Quite obviously I realize that most of the people who wish to send me bitchy e-mails won’t see why they should bother keeping me amused long enough to read their e-mails all the way through. But allow me to note this is not exactly a problem from my point of view. Rather the opposite, in fact.

Move to the Country

This Washington Monthly article discusses whether the real estate bubble is about to pop, exploded by the fact that with interest rates as low as they are probably going to go, everyone who is going to refinance has probably already done so, and sooner or later everyone’s going to have to use real money instead of home equity to pay for their toys, and when that happens: Bang.

This is of interest to me because of our house in northern Virginia, currently occupied by renters, the value of which has gone up an amount that is nearly double what we paid for it six years ago. On one hand I’ve been very pleased that the value has gone up as much as it has, because for the last three years, while the stock market has been in the crapper, we’ve come to look at the additional value of the house as retirement money. On the other hand, I wouldn’t be entirely surprised if a reality check hits the price of the house and the rise in its value slows tremendously, or even backtracks slightly. On this score I don’t mind — we plan to keep it a while, so long term we can absorb any setbacks (also, you know. Rental income helps a bit). But I also haven’t refinanced based on the new value of the house and spent that money; I’m healthily paranoid against holding more debt than is absolutely necessary. Other people aren’t in that position.

Interestingly, though, the article notes that most of the housing bubble is confined to specific areas, namely places like New York, San Francisco, and a few other largely overheated markets (The Washington DC area, where that house I just mentioned is, is another example). Over at MetaFilter, some commentors are despairing of ever being able to own a house. I do wonder how many of these folks have considered moving out of New York or San Francisco or other expensive places and trying their luck in another area entirely. Clearly this isn’t a decision that one can just lightly make: You have to make sure there are job opportunities and enough of a local culture that you’re not bored stiff (although, now that I think about it, I do know at least one couple who picked a place to live pretty much by opening a map and saying “hmmmm… this place looks nice”). But if you’ve got those two, wide expanses of the US are open to you.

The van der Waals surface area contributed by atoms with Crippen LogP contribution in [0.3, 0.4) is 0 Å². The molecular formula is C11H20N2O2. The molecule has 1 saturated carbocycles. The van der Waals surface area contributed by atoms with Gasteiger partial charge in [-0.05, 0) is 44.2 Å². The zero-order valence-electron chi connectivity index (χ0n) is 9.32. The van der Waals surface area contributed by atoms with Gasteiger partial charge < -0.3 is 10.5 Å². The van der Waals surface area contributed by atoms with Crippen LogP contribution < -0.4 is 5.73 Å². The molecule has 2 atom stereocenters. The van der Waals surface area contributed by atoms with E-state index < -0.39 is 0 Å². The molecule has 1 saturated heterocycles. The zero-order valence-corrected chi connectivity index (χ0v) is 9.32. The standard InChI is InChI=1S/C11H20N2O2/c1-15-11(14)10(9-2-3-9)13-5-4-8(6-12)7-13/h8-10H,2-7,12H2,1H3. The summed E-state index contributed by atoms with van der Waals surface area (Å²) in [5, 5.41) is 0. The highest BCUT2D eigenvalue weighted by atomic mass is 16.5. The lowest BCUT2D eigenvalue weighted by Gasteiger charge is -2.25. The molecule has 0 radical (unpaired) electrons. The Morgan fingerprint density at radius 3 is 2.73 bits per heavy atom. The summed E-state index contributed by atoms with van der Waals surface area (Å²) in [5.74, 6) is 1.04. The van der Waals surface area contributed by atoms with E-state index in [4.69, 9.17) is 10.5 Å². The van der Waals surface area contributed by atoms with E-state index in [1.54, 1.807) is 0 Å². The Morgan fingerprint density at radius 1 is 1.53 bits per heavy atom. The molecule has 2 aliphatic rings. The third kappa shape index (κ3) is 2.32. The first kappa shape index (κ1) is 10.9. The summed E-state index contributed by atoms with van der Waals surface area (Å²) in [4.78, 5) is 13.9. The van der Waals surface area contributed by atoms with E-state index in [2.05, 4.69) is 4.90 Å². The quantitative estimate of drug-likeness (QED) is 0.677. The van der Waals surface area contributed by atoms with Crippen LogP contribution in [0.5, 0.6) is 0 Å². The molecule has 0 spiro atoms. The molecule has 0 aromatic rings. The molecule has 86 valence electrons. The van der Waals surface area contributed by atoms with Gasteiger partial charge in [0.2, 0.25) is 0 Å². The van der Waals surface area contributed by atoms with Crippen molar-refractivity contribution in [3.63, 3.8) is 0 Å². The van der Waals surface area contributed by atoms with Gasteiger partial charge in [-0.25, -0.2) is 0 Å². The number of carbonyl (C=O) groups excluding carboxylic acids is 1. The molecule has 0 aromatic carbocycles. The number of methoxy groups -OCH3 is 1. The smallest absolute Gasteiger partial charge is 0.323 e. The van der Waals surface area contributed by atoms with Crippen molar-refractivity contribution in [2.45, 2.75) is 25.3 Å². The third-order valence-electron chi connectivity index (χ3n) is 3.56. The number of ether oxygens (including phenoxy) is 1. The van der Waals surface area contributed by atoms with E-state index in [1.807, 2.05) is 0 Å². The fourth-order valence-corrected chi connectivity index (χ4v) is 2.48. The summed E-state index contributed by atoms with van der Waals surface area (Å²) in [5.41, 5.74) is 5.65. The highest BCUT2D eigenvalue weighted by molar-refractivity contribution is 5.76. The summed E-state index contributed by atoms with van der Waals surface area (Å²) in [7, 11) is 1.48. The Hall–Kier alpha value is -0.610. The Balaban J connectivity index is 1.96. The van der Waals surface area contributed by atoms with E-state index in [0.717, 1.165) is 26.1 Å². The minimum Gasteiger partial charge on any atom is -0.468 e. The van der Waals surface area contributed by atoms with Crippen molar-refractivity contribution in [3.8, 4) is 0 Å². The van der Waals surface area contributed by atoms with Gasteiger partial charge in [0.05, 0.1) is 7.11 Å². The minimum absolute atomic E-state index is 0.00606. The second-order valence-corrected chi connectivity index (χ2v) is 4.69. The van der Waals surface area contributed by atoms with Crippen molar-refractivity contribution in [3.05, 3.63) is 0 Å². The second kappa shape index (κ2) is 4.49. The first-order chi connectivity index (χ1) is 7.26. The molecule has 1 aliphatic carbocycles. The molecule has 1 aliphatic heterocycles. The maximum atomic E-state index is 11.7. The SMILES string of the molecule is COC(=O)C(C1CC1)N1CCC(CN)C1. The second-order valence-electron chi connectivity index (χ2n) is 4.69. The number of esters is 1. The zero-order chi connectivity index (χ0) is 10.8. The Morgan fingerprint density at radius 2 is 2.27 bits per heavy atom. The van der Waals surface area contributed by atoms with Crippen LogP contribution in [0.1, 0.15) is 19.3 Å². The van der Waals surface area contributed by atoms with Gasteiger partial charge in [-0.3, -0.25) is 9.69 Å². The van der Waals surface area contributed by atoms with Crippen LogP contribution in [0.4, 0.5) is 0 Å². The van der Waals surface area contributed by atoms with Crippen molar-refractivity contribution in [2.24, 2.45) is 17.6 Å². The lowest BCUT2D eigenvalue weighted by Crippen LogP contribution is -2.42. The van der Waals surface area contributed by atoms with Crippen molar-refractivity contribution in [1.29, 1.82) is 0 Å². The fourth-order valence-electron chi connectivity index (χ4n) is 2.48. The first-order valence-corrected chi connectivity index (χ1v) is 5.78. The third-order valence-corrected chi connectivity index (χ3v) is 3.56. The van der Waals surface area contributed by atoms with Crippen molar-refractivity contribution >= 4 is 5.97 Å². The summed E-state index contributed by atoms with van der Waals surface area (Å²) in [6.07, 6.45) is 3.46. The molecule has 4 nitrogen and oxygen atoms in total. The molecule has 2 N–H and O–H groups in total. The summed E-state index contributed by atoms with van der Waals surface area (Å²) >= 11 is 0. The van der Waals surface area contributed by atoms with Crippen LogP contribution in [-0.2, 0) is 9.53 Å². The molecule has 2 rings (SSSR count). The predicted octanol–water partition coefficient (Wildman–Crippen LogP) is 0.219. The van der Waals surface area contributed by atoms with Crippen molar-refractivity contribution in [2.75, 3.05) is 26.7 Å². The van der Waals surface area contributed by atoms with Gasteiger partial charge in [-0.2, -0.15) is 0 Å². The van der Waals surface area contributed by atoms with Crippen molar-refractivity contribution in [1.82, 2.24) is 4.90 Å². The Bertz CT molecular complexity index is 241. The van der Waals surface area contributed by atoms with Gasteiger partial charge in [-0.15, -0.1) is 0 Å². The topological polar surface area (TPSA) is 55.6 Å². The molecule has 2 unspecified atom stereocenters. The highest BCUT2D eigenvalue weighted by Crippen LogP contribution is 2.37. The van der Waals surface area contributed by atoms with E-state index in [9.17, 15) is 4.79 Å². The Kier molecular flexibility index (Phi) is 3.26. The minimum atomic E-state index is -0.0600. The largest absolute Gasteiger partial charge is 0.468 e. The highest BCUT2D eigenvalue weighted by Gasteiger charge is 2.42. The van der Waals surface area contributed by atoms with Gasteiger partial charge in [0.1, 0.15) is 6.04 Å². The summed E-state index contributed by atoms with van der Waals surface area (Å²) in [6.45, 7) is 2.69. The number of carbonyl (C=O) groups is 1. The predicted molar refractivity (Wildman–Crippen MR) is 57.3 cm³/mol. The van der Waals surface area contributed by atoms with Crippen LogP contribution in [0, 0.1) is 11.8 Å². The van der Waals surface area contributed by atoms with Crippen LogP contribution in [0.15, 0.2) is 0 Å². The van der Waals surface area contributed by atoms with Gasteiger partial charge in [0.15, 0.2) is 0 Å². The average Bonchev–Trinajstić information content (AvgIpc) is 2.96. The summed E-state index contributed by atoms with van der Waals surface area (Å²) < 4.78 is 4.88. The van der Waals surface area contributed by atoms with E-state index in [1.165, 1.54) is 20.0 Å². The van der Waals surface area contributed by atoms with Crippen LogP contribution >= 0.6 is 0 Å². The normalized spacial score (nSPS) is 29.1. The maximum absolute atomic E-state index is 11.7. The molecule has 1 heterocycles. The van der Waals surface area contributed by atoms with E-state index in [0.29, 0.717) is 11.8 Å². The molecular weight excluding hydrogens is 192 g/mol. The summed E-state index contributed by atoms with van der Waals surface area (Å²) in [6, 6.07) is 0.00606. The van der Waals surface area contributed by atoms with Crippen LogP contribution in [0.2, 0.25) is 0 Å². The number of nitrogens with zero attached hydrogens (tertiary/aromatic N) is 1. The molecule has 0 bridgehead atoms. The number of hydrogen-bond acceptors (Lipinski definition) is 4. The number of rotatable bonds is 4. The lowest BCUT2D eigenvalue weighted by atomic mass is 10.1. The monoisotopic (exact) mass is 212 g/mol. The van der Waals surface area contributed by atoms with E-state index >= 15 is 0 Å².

While I absolutely love going to New York, and I’m very happy we kept our house in Virginia rather than selling it (I loved living in that area), I think it’s a fair question to ask many people whether the simple attraction of being in New York, or Los Angeles, or San Francisco, really justifies having to jam yourself into a far less than optimal living situation. A few weeks ago the New York Times did a spotlight article on a family with a teenage kid who lives in a one bedroom apartment: The teen gets the bedroom and the parents sleep in a Murphy bed in the living room, and when one of the people in the apartment wants to be alone they leave their home. And this family has been doing this for years. People, that’s just flat-out nuts (The Times followed this up a few weeks later with another story about people with babies doing the same sort of thing — with studios).

I mean, I love my wife and kid almost insensibly, but I would have to kill myself if the only way to get some personal time in my own residence was to go out of it. It’s one thing to jam yourself into a broom closet when you’re living alone, or are a couple tolerant of lack of personal space. But when you get a family, well, it’s time to consider one’s options. The near-certain fact that this family’s one-bedroom, no-elbow-room apartment has a market value greater than my four-bedroom house on five acres is just bad craziness.

I’d offer myself and my family up as an example of people who made the transition successfully, but I don’t know if we fit the mold exactly: I work from home, and we moved rather drastically rural — indeed, rather more rural than I had expected at first. In the end, I’ve been happy with the move, but at the same time I don’t necessarily recommend the same sort of whipsaw transition for others. But maybe something like moving from the San Francisco area to a snazzy midwestern college town, perhaps, where the university brings in lots of cultural attractions and someone ambitious could start a new small business for themselves. Would that sort of life be so bad? All the while you’d be able to go home to a place that it would take you more than 30 seconds to walk the perimeter of, and that won’t suck away all your income paying the mortgage (and won’t leaving you mulling bankruptcy after the housing bubble pops).

Obviously this isn’t going to work for everyone — my friends in New York who are in the publishing or financial businesses, or my LA friends writing screenplays and acting are exactly where they need to be. But for the rest of you, it’s something to think about.